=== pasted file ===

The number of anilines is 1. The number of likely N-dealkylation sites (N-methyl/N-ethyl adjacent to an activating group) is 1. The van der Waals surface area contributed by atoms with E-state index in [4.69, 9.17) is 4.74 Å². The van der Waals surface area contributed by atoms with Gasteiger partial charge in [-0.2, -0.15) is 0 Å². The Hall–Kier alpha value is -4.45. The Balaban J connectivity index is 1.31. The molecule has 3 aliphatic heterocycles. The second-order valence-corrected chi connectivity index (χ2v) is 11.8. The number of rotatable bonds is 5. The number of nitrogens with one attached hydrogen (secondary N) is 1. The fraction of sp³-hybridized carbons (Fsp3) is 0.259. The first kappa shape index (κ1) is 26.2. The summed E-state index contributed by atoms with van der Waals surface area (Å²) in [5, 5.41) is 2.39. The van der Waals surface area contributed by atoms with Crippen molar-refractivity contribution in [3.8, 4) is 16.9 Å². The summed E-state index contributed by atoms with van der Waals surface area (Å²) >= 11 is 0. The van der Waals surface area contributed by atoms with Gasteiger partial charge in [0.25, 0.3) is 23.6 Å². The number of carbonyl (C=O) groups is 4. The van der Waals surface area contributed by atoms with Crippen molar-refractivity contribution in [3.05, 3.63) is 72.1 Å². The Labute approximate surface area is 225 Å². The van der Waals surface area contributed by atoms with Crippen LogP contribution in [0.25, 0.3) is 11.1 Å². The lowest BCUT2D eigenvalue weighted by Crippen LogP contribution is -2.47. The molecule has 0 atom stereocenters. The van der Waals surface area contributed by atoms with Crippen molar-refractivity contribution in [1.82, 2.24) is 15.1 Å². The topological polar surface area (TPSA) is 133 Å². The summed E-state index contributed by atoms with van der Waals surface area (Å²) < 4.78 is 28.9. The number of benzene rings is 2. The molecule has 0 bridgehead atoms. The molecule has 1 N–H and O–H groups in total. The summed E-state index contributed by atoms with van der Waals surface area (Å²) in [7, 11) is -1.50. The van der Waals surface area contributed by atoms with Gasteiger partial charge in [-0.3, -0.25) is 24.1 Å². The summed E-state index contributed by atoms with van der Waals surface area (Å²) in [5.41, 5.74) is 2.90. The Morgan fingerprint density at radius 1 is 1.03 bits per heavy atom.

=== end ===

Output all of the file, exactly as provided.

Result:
The number of anilines is 1. The number of likely N-dealkylation sites (N-methyl/N-ethyl adjacent to an activating group) is 1. The van der Waals surface area contributed by atoms with E-state index in [4.69, 9.17) is 4.74 Å². The van der Waals surface area contributed by atoms with Gasteiger partial charge in [-0.2, -0.15) is 0 Å². The Hall–Kier alpha value is -4.45. The Balaban J connectivity index is 1.31. The molecule has 3 aliphatic heterocycles. The second-order valence-corrected chi connectivity index (χ2v) is 11.8. The number of rotatable bonds is 5. The number of nitrogens with one attached hydrogen (secondary N) is 1. The fraction of sp³-hybridized carbons (Fsp3) is 0.259. The first kappa shape index (κ1) is 26.2. The summed E-state index contributed by atoms with van der Waals surface area (Å²) in [5, 5.41) is 2.39. The van der Waals surface area contributed by atoms with Crippen molar-refractivity contribution in [3.8, 4) is 16.9 Å². The summed E-state index contributed by atoms with van der Waals surface area (Å²) >= 11 is 0. The van der Waals surface area contributed by atoms with Gasteiger partial charge in [0.25, 0.3) is 23.6 Å². The number of carbonyl (C=O) groups is 4. The van der Waals surface area contributed by atoms with Crippen molar-refractivity contribution in [3.05, 3.63) is 72.1 Å². The Labute approximate surface area is 225 Å². The van der Waals surface area contributed by atoms with Crippen LogP contribution in [0.25, 0.3) is 11.1 Å². The lowest BCUT2D eigenvalue weighted by Crippen LogP contribution is -2.47. The molecule has 0 atom stereocenters. The van der Waals surface area contributed by atoms with Crippen molar-refractivity contribution in [1.82, 2.24) is 15.1 Å². The topological polar surface area (TPSA) is 133 Å². The summed E-state index contributed by atoms with van der Waals surface area (Å²) < 4.78 is 28.9. The number of benzene rings is 2. The molecule has 0 bridgehead atoms. The molecule has 1 N–H and O–H groups in total. The summed E-state index contributed by atoms with van der Waals surface area (Å²) in [7, 11) is -1.50. The van der Waals surface area contributed by atoms with Gasteiger partial charge in [-0.3, -0.25) is 24.1 Å². The summed E-state index contributed by atoms with van der Waals surface area (Å²) in [5.41, 5.74) is 2.90. The Morgan fingerprint density at radius 1 is 1.03 bits per heavy atom.